27. Let this be enough about the faults of the spiritual estate, though many more might be found, if the matter were properly considered; we must now consider the defects of the temporal estates. In the first place, we require a general law and consent of the German nation against profusion and extravagance in dress, which is the cause of so much poverty among the nobles and the people. Surely God has given to us, as to other nations, enough wool, fur, flax, and whatever else is required for the decent clothing of every class; and it cannot be necessary to spend such enormous sums for silk, velvet, cloth of gold, and all other kinds of outlandish stuff. I think that even if the Pope did not rob us Germans with his unbearable taxes, we should be robbed more than enough by these secret thieves, the dealers in silk and velvet. As it is, we see that every man wishes to be every other man’s equal, and that this causes and increases pride and envy among us, as we deserve, all which would cease, with many other misfortunes, if our self-will would but let us be gratefully content with what God has given us.  103
  It is similarly necessary to diminish the use of spices, which is one of the ships in which our gold is sent away from Germany. God’s mercy has given us more food, and that both precious and good, than is to be found in other countries. I shall probably be accused of making foolish and impossible suggestions, as if I wished to destroy the great business of commerce. But I am only doing my part; if the community does not mend matters, every man should do it himself. I do not see many good manners that have ever come into a land through commerce, and therefore God let the people of Israel dwell far from the sea and not carry on much trade.  104
  But without doubt the greatest misfortune of the Germans is buying on usury. But for this, many a man would have to leave unbought his silk, velvet, cloth of gold, spices, and all other luxuries. The system has not been in force for more than one hundred years, and has already brought poverty, misery, and destruction on almost all princes, foundations, cities, nobles, and heirs. If it continues for another hundred years Germany will be left without a farthing, and we shall be reduced to eating one another. The devil invented this system, and the Pope has done an injury to the whole world by sanctioning it.  105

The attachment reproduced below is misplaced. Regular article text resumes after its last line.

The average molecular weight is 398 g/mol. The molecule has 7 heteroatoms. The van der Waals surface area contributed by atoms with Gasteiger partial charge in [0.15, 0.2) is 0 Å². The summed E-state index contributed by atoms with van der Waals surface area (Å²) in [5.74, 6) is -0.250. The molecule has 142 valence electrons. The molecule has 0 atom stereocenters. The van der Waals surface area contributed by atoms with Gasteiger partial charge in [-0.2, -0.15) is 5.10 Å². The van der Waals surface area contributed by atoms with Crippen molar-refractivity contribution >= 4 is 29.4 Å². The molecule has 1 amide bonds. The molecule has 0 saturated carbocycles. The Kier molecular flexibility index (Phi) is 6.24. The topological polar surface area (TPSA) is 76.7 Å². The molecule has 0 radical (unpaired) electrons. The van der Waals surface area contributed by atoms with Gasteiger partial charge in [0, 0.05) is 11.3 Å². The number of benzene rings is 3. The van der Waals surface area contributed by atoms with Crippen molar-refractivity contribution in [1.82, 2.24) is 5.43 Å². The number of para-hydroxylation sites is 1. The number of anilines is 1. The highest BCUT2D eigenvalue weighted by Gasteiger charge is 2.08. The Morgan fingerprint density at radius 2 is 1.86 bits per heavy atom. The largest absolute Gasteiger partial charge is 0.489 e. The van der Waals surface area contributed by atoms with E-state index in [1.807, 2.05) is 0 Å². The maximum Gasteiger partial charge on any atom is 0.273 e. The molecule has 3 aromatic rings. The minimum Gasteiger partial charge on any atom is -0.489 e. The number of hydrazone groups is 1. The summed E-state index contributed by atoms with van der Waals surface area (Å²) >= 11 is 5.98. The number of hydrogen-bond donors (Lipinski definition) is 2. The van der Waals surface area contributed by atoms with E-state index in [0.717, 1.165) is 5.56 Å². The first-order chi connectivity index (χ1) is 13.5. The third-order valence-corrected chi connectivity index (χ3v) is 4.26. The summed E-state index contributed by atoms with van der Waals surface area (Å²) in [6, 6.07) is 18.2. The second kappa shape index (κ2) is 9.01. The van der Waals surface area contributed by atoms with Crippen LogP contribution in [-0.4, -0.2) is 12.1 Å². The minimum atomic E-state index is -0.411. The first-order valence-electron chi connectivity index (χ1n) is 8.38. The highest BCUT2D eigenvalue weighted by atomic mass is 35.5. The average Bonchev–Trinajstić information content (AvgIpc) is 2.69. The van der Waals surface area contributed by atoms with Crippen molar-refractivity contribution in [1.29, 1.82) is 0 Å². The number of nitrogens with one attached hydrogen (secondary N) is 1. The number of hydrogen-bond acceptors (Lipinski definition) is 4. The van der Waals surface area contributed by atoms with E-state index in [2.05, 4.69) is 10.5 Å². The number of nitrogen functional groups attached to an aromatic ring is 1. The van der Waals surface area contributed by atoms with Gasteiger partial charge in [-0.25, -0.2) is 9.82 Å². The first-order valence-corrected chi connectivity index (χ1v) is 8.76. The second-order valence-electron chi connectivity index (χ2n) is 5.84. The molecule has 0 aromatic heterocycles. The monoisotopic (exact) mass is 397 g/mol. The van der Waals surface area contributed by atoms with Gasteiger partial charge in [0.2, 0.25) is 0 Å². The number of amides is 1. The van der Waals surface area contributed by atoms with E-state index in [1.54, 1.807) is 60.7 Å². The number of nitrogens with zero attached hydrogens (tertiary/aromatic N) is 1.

My request and my cry therefore is this: Let each man consider the destruction of himself and his family, which is no longer at the door, but has entered the house; and let emperors, princes, lords, and corporations see to the condemnation and prohibition of this kind of trade, without considering the opposition of the Pope and all his justice and injustice, nor whether livings or endowments depend upon it. Better a single fief in a city based on a freehold estate or honest interest, than a hundred based on usury; yea, a single endowment on usury is worse and more grievous than twenty based on freehold estate. Truly this usury is a sign and warning that the world has been given over to the devil for its sins, and that we are losing our spiritual and temporal welfare alike; yet we heed it not.  106
  Doubtless we should also find some bridle for the Fuggers and similar companies. Is it possible that in a single man’s lifetime such great wealth should be collected together, if all were done rightly and according to God’s will? I am not skilled in accounts, but I do not understand how it is possible for one hundred guilders to gain twenty in a year, or how one guilder can gain another, and that not out of the soil, or by cattle, seeing that possessions depend not on the wit of men, but on the blessing of God. I commend this to those that are skilled in worldly affairs. I as a theologian blame nothing but the evil appearance, of which St. Paul says, “Abstain from all appearance of evil” (I Thess. v. 22). All I know is that it were much more godly to encourage agriculture and lessen commerce; and that they do the best who, according to the Scriptures, till the ground to get their living, as we are all commanded in Adam: “Cursed is the ground for thy sake…. Thorns also and thistles shall it bring forth to thee…. In the sweat of thy face shalt thou eat bread” (Gen. iii. 17-19). There is still much ground that is not ploughed or tilled.  107